The boom in air travel over the past 30 years has resulted in a critical shift in the way commercial aircraft are built and the way airlines are managed. This is particularly true for Asia, with the rise in demand in China, India, Indochina and the Middle East, compounded further by the low-cost mentality of budget airlines.

The two recent crashes of Boeing 737 Max 8 airliners operated by Lion Air and Ethiopian Airlines had many similarities, such as how both aircraft encountered exceptionally high engine power and speed while ascending. As more investigations and new voice data come to light, concern should be shifted to a more pressing issue. The current business model of many of these profit-centered airlines and their manufacturers is not sustainable in terms of air safety.

The Boeing 737 is definitely a time-tested model, having been in service for more than 51 years. The Max 8 has two critical design changes that if taken in fresh perspective, would render the fourth version of the Boeing 737 a radically new aircraft type. That means that pilots and engineers ought to be subject to a more significant training and certification program before being approved for this type of plane.

The Max 8 is powered by much more powerful engines than earlier versions and the old airframe structure of the Boeing 737 could not cater to the new stress load and the air turbulence created. Therefore, the engines had to be shifted forward, thus changing the angle of attack (AOA) and also the overall aerodynamics of the 737.

The second major change is the anti-stalling feature of its Maneuvering Characteristics Augmentation System (MCAS) to prevent the nose of the plane from rising up too steeply beyond its critical AOA. When this protection system kicks in, the automated control system pushes the nose of the plane down. Aircraft cannot afford to stall in midair as gravity would ensure that they would drop down to the ground like a tin can.

One of the reasons many airlines acquire the 737 Max 8 is the need to streamline and manage their operating costs. It is much easier to acquire, manage and operate a fleet of Boeing 737s than to have a wide range of aircraft from different manufacturers or a different product range. In itself, this is a very sound business proposition.

Aircraft cannot afford to stall in midair as gravity would ensure that they would drop down to the ground like a tin can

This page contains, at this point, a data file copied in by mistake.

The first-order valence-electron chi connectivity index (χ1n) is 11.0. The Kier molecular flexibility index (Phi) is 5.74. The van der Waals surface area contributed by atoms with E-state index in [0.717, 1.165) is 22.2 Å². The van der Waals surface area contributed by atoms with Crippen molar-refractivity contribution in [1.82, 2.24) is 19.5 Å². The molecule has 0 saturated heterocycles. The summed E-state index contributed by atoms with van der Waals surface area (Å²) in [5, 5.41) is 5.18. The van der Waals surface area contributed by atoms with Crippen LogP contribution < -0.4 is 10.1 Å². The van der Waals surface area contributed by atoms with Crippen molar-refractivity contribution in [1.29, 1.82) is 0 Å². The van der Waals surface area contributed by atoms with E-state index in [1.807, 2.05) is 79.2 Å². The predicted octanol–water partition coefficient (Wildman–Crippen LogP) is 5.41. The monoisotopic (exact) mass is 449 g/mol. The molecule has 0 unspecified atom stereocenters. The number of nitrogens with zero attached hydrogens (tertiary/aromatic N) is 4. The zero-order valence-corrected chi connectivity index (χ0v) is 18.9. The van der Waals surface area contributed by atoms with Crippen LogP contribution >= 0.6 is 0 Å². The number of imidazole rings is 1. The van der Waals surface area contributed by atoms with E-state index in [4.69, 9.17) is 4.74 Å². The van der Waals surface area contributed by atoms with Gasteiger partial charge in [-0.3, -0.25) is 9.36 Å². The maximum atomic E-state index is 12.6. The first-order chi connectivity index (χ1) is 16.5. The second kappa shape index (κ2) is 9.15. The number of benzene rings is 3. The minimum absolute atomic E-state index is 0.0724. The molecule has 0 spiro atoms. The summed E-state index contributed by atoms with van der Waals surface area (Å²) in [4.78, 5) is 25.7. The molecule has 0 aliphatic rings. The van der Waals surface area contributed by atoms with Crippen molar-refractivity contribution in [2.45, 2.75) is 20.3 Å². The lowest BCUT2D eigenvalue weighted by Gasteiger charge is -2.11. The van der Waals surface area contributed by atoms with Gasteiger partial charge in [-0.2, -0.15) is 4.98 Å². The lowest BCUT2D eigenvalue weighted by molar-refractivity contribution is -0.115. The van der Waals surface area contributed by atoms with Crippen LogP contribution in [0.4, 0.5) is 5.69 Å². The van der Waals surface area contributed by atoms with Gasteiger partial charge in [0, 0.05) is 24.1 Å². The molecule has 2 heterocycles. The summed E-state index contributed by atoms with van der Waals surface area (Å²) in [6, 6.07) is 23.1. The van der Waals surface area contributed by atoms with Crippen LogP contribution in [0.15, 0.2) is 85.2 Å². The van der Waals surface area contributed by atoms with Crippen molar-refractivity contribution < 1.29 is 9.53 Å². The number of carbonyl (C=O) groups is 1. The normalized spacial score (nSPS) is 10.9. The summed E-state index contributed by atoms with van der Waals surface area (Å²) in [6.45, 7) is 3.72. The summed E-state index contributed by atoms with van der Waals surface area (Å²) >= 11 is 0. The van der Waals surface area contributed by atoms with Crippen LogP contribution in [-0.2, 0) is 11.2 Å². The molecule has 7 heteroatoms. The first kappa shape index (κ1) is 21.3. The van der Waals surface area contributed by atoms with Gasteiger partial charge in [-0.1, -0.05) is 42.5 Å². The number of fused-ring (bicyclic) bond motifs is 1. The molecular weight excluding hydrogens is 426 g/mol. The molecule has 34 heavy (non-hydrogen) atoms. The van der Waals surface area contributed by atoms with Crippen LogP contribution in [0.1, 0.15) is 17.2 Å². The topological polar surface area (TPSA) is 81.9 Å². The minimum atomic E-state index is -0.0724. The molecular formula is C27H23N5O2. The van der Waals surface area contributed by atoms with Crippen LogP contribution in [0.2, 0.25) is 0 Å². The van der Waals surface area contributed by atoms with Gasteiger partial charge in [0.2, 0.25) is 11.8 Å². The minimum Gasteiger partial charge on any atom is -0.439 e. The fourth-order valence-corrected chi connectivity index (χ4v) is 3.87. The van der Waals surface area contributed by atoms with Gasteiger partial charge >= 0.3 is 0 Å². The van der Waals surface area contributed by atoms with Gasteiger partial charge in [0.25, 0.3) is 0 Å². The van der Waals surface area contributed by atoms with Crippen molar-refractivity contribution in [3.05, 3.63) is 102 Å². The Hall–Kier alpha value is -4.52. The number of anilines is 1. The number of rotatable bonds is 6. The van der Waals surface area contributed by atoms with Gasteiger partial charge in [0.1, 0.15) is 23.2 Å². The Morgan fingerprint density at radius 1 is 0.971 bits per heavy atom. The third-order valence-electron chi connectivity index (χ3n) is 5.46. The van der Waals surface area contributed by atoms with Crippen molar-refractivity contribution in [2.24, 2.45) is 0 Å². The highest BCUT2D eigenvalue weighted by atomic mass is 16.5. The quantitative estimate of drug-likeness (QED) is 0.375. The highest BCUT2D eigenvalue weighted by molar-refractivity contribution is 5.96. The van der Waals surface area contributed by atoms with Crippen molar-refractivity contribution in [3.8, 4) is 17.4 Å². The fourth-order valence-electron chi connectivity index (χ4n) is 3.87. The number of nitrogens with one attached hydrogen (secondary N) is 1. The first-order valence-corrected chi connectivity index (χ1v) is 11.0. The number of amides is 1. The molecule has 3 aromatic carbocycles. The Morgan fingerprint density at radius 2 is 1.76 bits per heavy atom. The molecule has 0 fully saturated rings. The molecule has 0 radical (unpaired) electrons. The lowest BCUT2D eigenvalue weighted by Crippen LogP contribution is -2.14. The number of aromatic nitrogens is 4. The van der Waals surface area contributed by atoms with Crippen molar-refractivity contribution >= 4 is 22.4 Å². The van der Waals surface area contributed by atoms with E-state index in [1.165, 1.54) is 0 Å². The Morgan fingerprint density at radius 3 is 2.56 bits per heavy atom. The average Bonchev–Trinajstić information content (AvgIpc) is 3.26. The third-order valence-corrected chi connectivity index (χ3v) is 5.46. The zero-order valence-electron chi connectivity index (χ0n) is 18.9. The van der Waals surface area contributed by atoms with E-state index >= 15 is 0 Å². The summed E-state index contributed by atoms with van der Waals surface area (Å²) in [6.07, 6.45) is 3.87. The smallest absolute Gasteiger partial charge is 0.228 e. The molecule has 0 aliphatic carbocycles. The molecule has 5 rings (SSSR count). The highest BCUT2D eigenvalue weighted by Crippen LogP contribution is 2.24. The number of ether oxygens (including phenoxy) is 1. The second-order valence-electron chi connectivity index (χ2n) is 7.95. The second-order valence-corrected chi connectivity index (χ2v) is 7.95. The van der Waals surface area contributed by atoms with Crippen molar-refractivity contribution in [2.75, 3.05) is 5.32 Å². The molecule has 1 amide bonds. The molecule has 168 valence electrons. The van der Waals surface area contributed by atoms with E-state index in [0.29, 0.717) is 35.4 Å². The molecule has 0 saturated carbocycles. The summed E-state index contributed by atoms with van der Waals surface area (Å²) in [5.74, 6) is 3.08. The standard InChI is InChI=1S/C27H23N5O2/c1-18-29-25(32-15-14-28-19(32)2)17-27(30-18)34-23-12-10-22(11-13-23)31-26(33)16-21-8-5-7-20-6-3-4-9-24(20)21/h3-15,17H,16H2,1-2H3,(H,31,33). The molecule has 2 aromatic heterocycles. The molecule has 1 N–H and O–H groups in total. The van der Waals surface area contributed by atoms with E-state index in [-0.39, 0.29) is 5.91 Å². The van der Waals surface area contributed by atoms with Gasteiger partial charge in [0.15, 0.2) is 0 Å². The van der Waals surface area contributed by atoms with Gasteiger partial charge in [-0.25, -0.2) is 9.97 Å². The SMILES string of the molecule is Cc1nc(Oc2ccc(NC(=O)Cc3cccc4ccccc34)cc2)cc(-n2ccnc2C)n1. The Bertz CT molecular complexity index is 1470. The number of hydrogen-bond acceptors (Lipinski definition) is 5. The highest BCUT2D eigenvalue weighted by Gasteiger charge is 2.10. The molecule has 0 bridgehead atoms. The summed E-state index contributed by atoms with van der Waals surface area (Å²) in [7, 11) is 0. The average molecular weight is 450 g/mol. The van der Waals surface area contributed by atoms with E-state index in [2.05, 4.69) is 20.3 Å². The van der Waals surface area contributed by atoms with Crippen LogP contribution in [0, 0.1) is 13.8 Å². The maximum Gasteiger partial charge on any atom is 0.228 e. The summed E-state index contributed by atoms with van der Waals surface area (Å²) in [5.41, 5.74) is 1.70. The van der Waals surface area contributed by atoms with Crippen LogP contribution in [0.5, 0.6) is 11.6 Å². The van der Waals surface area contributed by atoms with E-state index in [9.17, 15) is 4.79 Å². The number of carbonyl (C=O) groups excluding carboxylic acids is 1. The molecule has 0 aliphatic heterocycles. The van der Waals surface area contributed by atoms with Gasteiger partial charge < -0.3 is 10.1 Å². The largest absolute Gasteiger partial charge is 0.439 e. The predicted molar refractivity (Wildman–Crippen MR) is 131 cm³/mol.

As such, many of the type-certified pilots that are currently flying the 737 Max 8 are not comprehensively trained to manage the peculiar scenarios created by these critical changes. When the aircraft encounter such a scenario immediately after takeoff, the pilots have to deal with these two critical challenges while trying to differentiate from what they had always been trained to do with the older 737 models. Simulator training, however comprehensive, cannot adequately simulate the real-life situation faced by pilots.

When pilots are operating in such an extremely stressful environment, their blood pressures are elevated. Their thinking processes are also adversely affected. To make matters worse, how are they expected to understand the complex algorithms of the MCAS system and the various compensations that are at play? Every correction by the pilots to pull up the nose will be countered and corrected by the MCAS almost instantly. At some point, the MCAS will have to over-compensate, and that may be where the pilots completely lose control.

The current worldwide grounding of the 737 Max 8 has put many of the aviation-safety organizations such as the US Federal Aviation Administration (FAA) and the International Air Transport Association (IATA) under public scrutiny. Why did they, the airlines and Boeing have to wait for two deadly crashes to take place before they took the initiative to ground all 350 Max 8s that were in operation?

Between the two crashes, Boeing carried out one software upgrade to try to resolve this peculiar design defect, but did not retrain pilots to deal adequately with how the MCAS actually compensates. Many more questions will be asked of Boeing, the IATA, global regulators and pilot unions across the world.

Growing consumer demand for cheaper and faster air travel has also contributed greatly to the overall decline in aviation safety as the rush to train pilots and engineers to meet the demand may have been compromised by over-reliance on simulator training. Even national carriers that took pride in safety are being hard-pressed to cut prices and operating costs to match the challenges of the low-cost carriers. In such a hostile price war, something will give, and they may have just traded away aviation safety without anticipating the cost of such a safety trade-off – the loss of 346 lives.

The IATA and global regulators will have to start exerting their authority and help forge a fairer and safer practice framework for the industry, and restore the trust of the public in air travel. Airports too ought to curb their exorbitant airport charges and play their part, as their ground-handling costs have a major impact on the overall profitability of airlines. A collective failure requires collective action to correct the underlying problems, and the pursuit of profit cannot be placed ahead of safety.

There is a need for the key stakeholders to re-examine the decline in aviation safety. The need to curb the unrestrained profit-over-safety mentality in the aviation industry will be a pressing challenge that needs to be addressed seriously. Collectively, these stakeholders have to act collectively and ethically in forging a fairer and safer business environment for the industry. Public safety matters and cannot be taken for granted.